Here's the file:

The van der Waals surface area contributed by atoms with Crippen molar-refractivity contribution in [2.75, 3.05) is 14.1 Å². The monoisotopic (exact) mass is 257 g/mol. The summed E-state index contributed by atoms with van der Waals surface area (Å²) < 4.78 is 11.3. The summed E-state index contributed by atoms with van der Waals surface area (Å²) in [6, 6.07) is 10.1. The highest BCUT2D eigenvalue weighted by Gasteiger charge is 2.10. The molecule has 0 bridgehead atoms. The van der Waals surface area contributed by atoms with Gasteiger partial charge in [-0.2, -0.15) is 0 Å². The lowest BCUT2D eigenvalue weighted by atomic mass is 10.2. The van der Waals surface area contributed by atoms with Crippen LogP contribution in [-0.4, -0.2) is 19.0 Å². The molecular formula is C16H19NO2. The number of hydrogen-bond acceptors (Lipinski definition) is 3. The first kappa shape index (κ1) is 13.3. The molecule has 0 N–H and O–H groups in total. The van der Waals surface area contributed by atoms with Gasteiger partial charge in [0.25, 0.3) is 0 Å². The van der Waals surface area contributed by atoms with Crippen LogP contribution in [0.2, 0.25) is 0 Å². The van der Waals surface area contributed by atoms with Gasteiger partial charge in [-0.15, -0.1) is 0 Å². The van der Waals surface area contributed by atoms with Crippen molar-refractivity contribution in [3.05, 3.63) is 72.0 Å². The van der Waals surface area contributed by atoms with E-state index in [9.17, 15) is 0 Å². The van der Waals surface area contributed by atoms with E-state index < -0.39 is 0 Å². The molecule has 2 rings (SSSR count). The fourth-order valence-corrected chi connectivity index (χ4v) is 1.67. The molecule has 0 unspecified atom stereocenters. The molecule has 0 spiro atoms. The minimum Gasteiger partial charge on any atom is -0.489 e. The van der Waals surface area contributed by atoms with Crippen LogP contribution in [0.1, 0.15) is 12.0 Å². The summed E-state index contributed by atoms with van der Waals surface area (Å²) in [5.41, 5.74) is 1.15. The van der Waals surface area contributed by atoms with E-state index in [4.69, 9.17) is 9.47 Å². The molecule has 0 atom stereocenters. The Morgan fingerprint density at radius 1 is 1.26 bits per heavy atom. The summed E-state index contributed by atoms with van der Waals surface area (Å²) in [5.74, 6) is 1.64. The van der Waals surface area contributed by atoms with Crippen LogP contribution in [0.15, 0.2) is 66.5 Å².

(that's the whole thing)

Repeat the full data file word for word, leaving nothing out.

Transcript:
The van der Waals surface area contributed by atoms with Crippen molar-refractivity contribution in [2.75, 3.05) is 14.1 Å². The monoisotopic (exact) mass is 257 g/mol. The summed E-state index contributed by atoms with van der Waals surface area (Å²) < 4.78 is 11.3. The summed E-state index contributed by atoms with van der Waals surface area (Å²) in [6, 6.07) is 10.1. The highest BCUT2D eigenvalue weighted by Gasteiger charge is 2.10. The molecule has 0 bridgehead atoms. The van der Waals surface area contributed by atoms with Gasteiger partial charge in [-0.2, -0.15) is 0 Å². The lowest BCUT2D eigenvalue weighted by atomic mass is 10.2. The van der Waals surface area contributed by atoms with Crippen LogP contribution in [-0.4, -0.2) is 19.0 Å². The molecular formula is C16H19NO2. The number of hydrogen-bond acceptors (Lipinski definition) is 3. The first kappa shape index (κ1) is 13.3. The molecule has 0 N–H and O–H groups in total. The van der Waals surface area contributed by atoms with Gasteiger partial charge in [0.25, 0.3) is 0 Å². The van der Waals surface area contributed by atoms with Crippen LogP contribution in [0.2, 0.25) is 0 Å². The van der Waals surface area contributed by atoms with Gasteiger partial charge in [-0.15, -0.1) is 0 Å². The van der Waals surface area contributed by atoms with Crippen molar-refractivity contribution in [3.05, 3.63) is 72.0 Å². The van der Waals surface area contributed by atoms with E-state index in [9.17, 15) is 0 Å². The van der Waals surface area contributed by atoms with E-state index < -0.39 is 0 Å². The molecule has 2 rings (SSSR count). The fourth-order valence-corrected chi connectivity index (χ4v) is 1.67. The molecule has 0 unspecified atom stereocenters. The molecule has 0 spiro atoms. The minimum Gasteiger partial charge on any atom is -0.489 e. The van der Waals surface area contributed by atoms with Crippen LogP contribution in [0.1, 0.15) is 12.0 Å². The summed E-state index contributed by atoms with van der Waals surface area (Å²) in [5.41, 5.74) is 1.15. The van der Waals surface area contributed by atoms with E-state index in [4.69, 9.17) is 9.47 Å². The molecule has 0 atom stereocenters. The Morgan fingerprint density at radius 1 is 1.26 bits per heavy atom. The summed E-state index contributed by atoms with van der Waals surface area (Å²) in [5.74, 6) is 1.64. The van der Waals surface area contributed by atoms with Crippen LogP contribution in [0.15, 0.2) is 66.5 Å².